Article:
Critical thinking in the Black Independence Movement
“If you’re not careful, the newspapers will have you hating the people who are being oppressed, and loving those who are doing the oppressing.” — Malcolm X
Wow! No surprise to my readers that I adore Malcolm and trust deeply in his wisdom. Thanks to modern technology, he is still delivering it to people all over the world.
Back to his point — this is what the media has done, to make Blacks, the people being oppressed, The Hated. Carter G. Woodson advised, “The educated Black is taught to admire the Greek and the Teuton, but to despise the African.” This is not a new phenomenon. Dr. Woodson published this in his work The Miseducation of the Negro in the 1930s, and Malcolm X simply reaffirmed it in the 1960s.
This lie has long and deep roots, said Dr. King, and given the realities our kids face today, it is a lie we can’t afford to believe in, to support, to reinforce, not for one more second. Three of our futures are dead at 13, 14 and 16 years old. I am challenged to think what my life would not have meant, what I would have missed, had I been shot dead at 13, 14 or 16. No driver’s license. No prom, and for two of them, no high school.
The media here barely spoke of them, but when they did, the 13-year-old was portrayed for the world in a gang-like stance already wearing an RIP t-shirt. Note to self: If you’re not careful, the newspapers will have you hating the oppressed.
The ideology of supremacy is insidious; it creeps into you, sneaks up on you, much like addiction to drugs or alcohol. So many Blacks are infected with it, and though many mouths speak revolutionary transformation, too many of those same people demonstrate consistently, through their action and inaction, their belief in the lie.
I found myself, not a big daytime television watcher, watching Oprah’s last show with her cast. I was struck when I noted that almost everyone, save perhaps two people, where White. Wait…what…really?
The same Oprah sent hundreds of Black men to Morehouse College and launched Black men who live to defy the lie. She built schools for girls in South Africa and gave them a safe haven in a place where rape is a daily threat, not only to every woman, but to every girl as well. Hold up, though — almost all of her staff was White. What does that say?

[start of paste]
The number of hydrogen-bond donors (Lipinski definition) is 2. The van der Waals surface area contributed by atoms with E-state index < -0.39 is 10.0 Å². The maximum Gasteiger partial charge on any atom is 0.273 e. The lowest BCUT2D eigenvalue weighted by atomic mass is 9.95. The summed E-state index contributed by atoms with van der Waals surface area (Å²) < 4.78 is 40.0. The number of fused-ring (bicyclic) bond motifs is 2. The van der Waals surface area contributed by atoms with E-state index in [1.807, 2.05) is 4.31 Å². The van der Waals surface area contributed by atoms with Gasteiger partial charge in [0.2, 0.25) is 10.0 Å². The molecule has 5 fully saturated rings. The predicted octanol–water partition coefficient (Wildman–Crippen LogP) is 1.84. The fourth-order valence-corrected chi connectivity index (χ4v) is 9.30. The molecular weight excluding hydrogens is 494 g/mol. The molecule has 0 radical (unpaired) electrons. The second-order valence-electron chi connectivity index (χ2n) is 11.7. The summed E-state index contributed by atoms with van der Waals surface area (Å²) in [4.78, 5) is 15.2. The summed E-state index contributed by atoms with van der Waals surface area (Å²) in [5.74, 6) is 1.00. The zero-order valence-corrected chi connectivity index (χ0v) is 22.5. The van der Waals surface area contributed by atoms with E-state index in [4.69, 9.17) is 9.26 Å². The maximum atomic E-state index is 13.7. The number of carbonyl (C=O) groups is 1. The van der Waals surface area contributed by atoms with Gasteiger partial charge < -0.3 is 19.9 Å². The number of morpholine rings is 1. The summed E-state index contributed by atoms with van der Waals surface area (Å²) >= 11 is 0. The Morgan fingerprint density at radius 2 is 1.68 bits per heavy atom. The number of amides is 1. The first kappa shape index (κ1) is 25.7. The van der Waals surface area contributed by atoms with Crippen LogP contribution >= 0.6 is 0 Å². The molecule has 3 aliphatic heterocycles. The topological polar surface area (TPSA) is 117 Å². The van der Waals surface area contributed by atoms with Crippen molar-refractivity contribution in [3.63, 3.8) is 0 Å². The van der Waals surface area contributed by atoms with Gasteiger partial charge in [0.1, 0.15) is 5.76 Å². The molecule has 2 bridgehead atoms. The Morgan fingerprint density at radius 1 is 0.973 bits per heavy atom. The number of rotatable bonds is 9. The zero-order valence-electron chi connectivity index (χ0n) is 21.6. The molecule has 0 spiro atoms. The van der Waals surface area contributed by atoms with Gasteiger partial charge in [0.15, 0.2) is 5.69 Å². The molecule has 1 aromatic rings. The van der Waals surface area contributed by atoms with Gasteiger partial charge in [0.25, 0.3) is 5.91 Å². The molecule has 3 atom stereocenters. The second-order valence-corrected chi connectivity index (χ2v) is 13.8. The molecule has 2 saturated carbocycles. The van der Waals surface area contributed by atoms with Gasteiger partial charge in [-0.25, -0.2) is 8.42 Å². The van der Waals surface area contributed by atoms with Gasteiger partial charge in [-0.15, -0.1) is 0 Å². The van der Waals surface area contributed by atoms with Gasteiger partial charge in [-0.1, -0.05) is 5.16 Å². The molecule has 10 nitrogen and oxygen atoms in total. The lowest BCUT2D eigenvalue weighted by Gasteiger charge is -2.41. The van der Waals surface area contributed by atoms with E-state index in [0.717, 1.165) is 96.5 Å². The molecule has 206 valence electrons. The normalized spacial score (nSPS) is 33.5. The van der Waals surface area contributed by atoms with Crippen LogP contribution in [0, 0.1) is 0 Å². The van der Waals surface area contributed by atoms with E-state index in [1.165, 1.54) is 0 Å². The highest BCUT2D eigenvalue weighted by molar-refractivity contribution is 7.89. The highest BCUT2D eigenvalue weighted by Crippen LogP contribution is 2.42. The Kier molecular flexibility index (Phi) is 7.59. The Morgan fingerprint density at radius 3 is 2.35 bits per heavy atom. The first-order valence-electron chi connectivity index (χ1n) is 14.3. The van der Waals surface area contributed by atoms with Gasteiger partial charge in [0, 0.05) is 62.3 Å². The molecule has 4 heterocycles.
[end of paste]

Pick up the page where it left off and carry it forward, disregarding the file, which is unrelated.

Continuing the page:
When I think daily, pray daily for the babies we’ve lost and for their loved ones, I am struck by how long we have been paying in the blood of our children. The slave narratives in the Library of Congress speak of our slave children being fed at a trough, the same type used for animals to eat.
Emmett Till was beaten to death, beaten so badly that his mother could not recognize him, at 14 years old. The men in sheets came for him in the middle of the night and stole him from his relative’s home to beat him to death for the charge of looking at a White woman down South. In 2011, our Emmetts are 13, 14 and 16, their lives, like his, senselessly taken from us.
I am tired of the rhetoric of change we have been fed for our pacification for more than 400 years, especially what we have been fed from other Black people who said they were leading us. I am tired of our futures being determined by a lie told a long time ago that has managed to rule the world from the time it was first whispered.
We have been given the wrong medicine (Letter from the Birmingham Jail), and as a result, as Dr. King said, the same problems plague us generation to generation while others thrive. We are not interested in a movement that further segregates people, nor a movement that fosters the kind of environment our babies are growing up in — one in which their very lives, our futures, lie dead in the streets.
Get conscious. Join the movement for Responsible Communications, and let’s get back to good. Our future depends on it — literally. Can you dig it?
Hear Lissa Jones’ radio show “Urban Agenda” on 89.9 KMOJ-FM Thursday nights at 6 pm, stream her live at www.kmojfm.com, or read web posts from Lissa at www.kmojfm.com. She welcomes reader responses to firstname.lastname@example.org.